Mind-setting of Koreans are also unique. They are very goal oriented and they strictly follow their schedules. Always on the dot. It is important to meet deadlines so they make sure that they don’t miss it. A simple invitation to drink coffee would have to be consulted from their schedules because they might have some conflict. If they have time, then they would gladly say yes but if not, they will politely refuse. It is just interesting to learn that for Koreans, the order of 약수 is more important than persons requesting. That is, first come, first served basis. 

Other good things which I have observed in Korea are the punctual system, discipline, and word of honor. In Korea, bus and train schedules are sure to depart and arrive according to their indicated time and people get angry if these schedules are not followed. I, together with some fellow foreigners, was supposed to attend a camp in 화천시. We were running late for the bus that time so our 과장님 almost made his car fly just to get to the bus station on time. 

The discipline is also commendable. People do not throw garbage just anywhere and they are aware why it is important to keep their environment clean. “Korea is not a big country, and if people don’t keep cleanliness then many would be affected,” a friend once explained to me why people keep their garbage in their proper waste disposal areas. Also, in supermarkets, it is a usual custom not to give plastic bags, because as my Korean friend explains, “the Korean government would have to alot money for disposal of plastics.” Besides, everyone can always bring their own bags. 

Word of honor is also very important for Koreans. When you say something then you should do it or never say it at all. A classmate of mine once promised to buy me dinner when we were having a class. I have actually forgotten that promise but he still kept that promise saying it’s his duty. Moreover, people would play 가위-바위-보 if they want to settle things. This kind of verbal agreement is taken seriously that everybody sees to it that they do the agreement. I once played with a Korean friend but I didn’t take it seriously so he called me “dirty man.” 

Now why do I stand here in front of you convincing everyone that I deserve to go back when I have already been there? The answer is simple. The roots have already grown but it is yet to sprout into a fully developed and sturdy tree. I have seen and felt but my time was just not enough to fully understand Korean ways. Even my knowledge of the Korean language which is the most essential thing in learning another culture has not been fully realized. I tried to become as proficient with the language as I can but because I was obligated to talk in English, I missed this goal. So this competition is an excellent opportunity to realize what has already been started.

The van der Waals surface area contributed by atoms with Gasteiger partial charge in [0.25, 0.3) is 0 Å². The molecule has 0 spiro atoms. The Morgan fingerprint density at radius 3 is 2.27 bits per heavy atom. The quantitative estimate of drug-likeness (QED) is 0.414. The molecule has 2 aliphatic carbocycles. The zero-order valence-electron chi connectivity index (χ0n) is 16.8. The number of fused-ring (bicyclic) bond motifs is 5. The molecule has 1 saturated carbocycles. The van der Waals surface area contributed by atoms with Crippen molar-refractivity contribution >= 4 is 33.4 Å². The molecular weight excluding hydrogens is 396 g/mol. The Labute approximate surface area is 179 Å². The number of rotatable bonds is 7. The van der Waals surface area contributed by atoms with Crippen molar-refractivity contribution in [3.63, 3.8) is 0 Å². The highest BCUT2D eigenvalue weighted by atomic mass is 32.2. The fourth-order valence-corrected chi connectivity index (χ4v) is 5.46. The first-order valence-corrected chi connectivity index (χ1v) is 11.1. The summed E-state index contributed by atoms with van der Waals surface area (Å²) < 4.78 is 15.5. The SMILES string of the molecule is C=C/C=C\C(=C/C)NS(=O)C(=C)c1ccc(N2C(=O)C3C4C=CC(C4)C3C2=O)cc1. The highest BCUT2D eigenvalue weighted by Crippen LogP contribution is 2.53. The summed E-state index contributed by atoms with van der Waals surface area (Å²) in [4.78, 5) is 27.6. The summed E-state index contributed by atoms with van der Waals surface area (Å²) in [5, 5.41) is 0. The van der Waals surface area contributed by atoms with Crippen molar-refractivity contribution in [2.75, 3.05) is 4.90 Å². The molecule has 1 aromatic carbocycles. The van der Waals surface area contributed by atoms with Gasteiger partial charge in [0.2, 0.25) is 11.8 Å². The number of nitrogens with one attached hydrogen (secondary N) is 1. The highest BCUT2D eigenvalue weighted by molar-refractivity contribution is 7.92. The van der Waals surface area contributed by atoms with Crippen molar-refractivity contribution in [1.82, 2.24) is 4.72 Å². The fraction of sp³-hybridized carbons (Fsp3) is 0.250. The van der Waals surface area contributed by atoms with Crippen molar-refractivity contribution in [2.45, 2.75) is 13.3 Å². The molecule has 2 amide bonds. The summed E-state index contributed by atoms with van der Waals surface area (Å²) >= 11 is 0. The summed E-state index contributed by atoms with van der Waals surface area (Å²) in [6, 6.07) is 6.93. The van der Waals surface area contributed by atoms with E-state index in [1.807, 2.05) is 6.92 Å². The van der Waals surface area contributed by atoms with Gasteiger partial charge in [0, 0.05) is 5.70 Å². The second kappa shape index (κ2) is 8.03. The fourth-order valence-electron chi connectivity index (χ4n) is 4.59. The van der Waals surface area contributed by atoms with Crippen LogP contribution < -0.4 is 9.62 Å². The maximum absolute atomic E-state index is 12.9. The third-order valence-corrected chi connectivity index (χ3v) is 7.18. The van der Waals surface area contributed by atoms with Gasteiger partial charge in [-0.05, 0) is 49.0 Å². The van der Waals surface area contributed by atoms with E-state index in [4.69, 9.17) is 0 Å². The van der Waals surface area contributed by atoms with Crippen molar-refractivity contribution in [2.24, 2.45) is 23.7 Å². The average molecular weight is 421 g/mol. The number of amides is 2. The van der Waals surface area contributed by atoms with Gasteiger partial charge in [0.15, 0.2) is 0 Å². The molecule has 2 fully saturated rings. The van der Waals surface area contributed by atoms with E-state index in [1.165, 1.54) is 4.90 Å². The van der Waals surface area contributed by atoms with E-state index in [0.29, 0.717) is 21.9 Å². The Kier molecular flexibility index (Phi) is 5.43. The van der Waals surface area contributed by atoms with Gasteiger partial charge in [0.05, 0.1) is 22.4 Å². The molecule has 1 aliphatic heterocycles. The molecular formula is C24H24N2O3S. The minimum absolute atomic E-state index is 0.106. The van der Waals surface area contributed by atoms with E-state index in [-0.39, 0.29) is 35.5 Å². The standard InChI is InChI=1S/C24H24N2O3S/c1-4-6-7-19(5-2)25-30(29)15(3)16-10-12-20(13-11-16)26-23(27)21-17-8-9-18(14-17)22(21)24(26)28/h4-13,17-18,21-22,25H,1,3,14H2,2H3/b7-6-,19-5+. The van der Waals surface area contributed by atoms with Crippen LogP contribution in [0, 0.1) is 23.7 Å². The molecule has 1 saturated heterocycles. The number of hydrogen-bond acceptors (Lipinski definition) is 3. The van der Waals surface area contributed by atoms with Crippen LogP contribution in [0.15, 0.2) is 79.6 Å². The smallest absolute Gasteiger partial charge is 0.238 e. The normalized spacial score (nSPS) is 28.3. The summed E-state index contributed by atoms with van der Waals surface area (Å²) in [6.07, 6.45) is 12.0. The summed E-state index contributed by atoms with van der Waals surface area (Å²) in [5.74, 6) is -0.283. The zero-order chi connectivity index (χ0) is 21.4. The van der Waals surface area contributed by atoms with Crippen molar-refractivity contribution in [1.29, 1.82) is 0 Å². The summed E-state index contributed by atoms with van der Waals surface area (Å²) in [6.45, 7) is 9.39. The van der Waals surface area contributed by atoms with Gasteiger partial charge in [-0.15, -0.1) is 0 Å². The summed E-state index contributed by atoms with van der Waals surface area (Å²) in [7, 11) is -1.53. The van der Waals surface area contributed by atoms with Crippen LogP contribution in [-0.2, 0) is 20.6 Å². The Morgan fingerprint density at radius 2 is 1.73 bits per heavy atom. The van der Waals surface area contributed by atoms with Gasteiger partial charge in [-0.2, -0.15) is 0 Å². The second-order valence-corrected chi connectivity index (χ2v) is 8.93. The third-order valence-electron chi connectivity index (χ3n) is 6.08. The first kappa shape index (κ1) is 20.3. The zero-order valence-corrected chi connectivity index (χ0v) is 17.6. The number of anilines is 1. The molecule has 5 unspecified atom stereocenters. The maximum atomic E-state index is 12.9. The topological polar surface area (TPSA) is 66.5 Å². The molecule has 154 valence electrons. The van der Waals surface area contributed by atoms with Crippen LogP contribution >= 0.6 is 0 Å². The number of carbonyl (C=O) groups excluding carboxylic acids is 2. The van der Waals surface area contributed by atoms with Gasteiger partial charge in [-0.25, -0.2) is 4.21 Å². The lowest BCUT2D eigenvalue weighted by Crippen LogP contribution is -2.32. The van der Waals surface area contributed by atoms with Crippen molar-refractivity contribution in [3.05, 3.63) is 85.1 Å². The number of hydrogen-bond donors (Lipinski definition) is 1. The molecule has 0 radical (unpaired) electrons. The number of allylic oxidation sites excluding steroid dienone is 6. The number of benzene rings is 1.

The Koreans have done it in the past when many brilliant men were sent to other countries to gain knowledge which will be useful to the development of Korea. It is this love of one’s country that separates Korea not just from the Philippines but also from other countries which have yet to seed that much needed patriotism. Yes I have seen this but how this happens I do not know. 

If given the chance, I plan to spend my time in Korea well, to value every moment I am there and to see every second as an opportunity for growth and learning. I have already experienced the Korean ways so it would not be difficult for me to understand the norms nor shall I have a hard time adjusting and for this I can maximize the little time I am in Korea. Mingle with people and keep interacting with them. It is only through constant socialization that I would better understand the Korean ways. 

Consequently, I can reach my goal of learning things which may be helpful to my country. One of my professors in Korea once mentioned that I am not just an individual in Korea but also an ambassador of my country. Through me, Koreans would also learn about my country and they would understand more. While eating 자장면 for dinner with my Korean classmate, he told me that he was surprised because he did not realize that Filipinos are also diligent until he met me in our class. Truly, creating this kind of awareness would bridge cultural gaps and change preconceived notions. 

What can happen after this? Well the possibilities are endless but determined as I am, I would make sure that this opportunity would not go in vain. Yes, I am young and idealist but it is this youth and idealism that will flame the embers of my desire to effect change in the Philippines. Korea has so much to teach and we Filipinos only has to focus and listen to know how to fix this quagmire we are in.